For the devastating 2011 Tohuku earthquake and tsunami JMA first issued a tsunami warning at approximately OT + 3 min, but a near-final Mw and the true size of this event were not determined until OT + 20 → 30 min (Ozaki2011; Hayeset al. 2011). For this earthquake (Fig. 6), Early-est determines the epicentre at OT + 2 → 3 min with an error of approximately 60 km, Mwp 8.0–8.3 at OT + 4 → 6 min, and Mwpd(RT) 9.0–9.2 at OT + 6 → 8 min. These epicentre and Mwp results compare favourably with the JMA and NEIC response timelines (Ozaki2011; Hayeset al. 2011), and the near-final Mwpd(RT) determination precedes the earliest MwCMT estimation (NEIC Mww) by approximately 12 min. The TdT50Ex discriminant for tsunami potential is available at OT + 4 → 5 min and the T0 and TdT0 measurements are available at OT + 6 → 7 min; all three of these discriminants indicate a very high likelihood that a tsunami was generated. Almost all Early-est measurements have stabilized to near-final values within OT + 7 → 8 min, one exception being the epicentre, which only stabilizes at OT + 9 → 10 min because of the lack of station coverage off-shore to the east of the epicentre. For this event it is notable that the Mwpd(RT) 9.2 magnitude and T0 = 160 s duration estimates provide early information about the true size and extent of the earthquake rupture and tsunami source; these rapid measurements should be useful during future large earthquakes not only for tsunami warning, but also for early shake-map, finite-fault, and tsunami forecast modelling.

The 2010 Mentawai earthquake generated a large and destructive, local tsunami and has been identified as a TsE (Newmanet al. 2011; Madlazim2011). The timeline for Early-est characterization of this event (Fig. 7) is similar to that for 2011 Tohoku, except that the Mwp, Mwpd(RT), and TdT50Ex values are available approximately 1 min earlier, at OT + 3 → 4 min, and the epicentre is better constrained in the first minutes. These differences are mainly because of denser station coverage near this event, though there is still a lack of stations off-shore to the southwest of the epicentre. All three discriminant for tsunami potential, TdT50Ex at OT + 3 → 4 min, and T0 and TdT0 at OT + 5 → 6 min, indicate a high likelihood that a tsunami was generated. All measurements have stabilized to near their final values within OT + 7 → 8 min, although the large, early values for TdT50Ex indicate that the determination of this measure for near stations might be improved. For this event, in addition to early indication of high tsunami potential at OT + 3 → 6 min, Early-est gives at OT + 6 → 9 min a stable Mwpd(RT) 7.8–7.9 that matches final MwCMT, and mb − log10(TdT0) ≈ 3.0, suggesting this event is a TsE.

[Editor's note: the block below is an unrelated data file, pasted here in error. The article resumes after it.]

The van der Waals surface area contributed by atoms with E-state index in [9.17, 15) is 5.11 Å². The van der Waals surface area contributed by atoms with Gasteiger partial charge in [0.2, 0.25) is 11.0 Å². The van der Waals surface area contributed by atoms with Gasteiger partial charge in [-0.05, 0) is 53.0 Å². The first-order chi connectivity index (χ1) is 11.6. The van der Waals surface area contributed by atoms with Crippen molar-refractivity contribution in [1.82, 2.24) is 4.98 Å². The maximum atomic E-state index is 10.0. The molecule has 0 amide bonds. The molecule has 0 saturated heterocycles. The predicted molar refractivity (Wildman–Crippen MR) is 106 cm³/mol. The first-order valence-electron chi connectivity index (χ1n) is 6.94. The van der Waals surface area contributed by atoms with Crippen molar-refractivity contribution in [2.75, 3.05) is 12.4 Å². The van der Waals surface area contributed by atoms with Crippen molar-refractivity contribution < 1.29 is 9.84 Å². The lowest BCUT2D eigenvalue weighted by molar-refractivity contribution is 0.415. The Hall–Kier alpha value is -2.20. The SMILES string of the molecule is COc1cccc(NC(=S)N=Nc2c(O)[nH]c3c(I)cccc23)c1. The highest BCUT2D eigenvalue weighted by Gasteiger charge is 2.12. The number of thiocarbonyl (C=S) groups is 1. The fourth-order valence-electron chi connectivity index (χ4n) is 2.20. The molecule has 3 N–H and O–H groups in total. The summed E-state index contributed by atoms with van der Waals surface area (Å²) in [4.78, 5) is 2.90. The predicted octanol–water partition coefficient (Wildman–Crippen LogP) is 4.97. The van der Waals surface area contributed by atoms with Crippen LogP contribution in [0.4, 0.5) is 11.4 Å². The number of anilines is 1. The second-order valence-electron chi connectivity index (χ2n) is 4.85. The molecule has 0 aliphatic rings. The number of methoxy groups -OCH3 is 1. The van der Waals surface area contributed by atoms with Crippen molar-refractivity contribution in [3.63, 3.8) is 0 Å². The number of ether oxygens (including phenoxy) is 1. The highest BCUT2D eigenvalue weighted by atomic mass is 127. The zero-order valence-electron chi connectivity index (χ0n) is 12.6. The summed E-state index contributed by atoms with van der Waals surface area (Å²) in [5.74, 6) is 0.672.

5 Conclusions

We have presented rapid determination of tsunami potential by use of two direct and simple measurements on P-wave seismograms, the predominant period, Td, and the likelihood, T50Ex, that the T0, exceeds 50–55 s (LM2011). We have also introduced a modified, real-time, Mwpd(RT) magnitude, and special treatment of the signal around the S arrival at close stations to enable early estimation of all event parameters. We find that either of the period–duration products TdT0 or TdT50Ex give more information on tsunami impact and size than MwCMT, Mwp, and other currently used discriminants. This result follows from T0 and Td being most sensitive to rupture length, L, and depth, z, which determine total seafloor uplift and tsunami potential.

We show that the TdT50Ex discriminant can be obtained within 5 min after an earthquake occurs with real-time data currently available in most regions of tsunami hazard. We also show that other critical event parameters can be obtained within 5–10 min, including: the T0 and TdT0 tsunami potential discriminants, an Mwpd(RT) that matches closely final MwCMT, and the difference mb − log10(TdT0) which is a rapid discriminant for slow, tsunami earthquakes. The rapid availability of these direct and simple measurements can aid faster and more reliable tsunami early warning for near to regional distances.

Acknowledgments

We thank two reviewers for critical comments that greatly improved the clarity of the manuscript. This work is supported by INGV—Centro Nazionale Terremoti institutional funds and by the EC n.262330 NERA 2010-2014 project. The IRIS DMC (http://www.iris.edu) and GFZ Data Archive (http://geofon.gfz-potsdam.de) provided access to waveforms used in this study.

Supplementary material

24_2012_512_MOESM1_ESM.xls (63 kb)
Supplementary material 1 (XLS 63 kb)

Copyright information

© Springer Basel AG 2012

Authors and Affiliations

  1. 1.ALomax ScientificMouans-SartouxFrance
  2. 2.Istituto Nazionale di Geofisica e Vulcanologia (INGV)Centro Nazionale TerremotiRomeItaly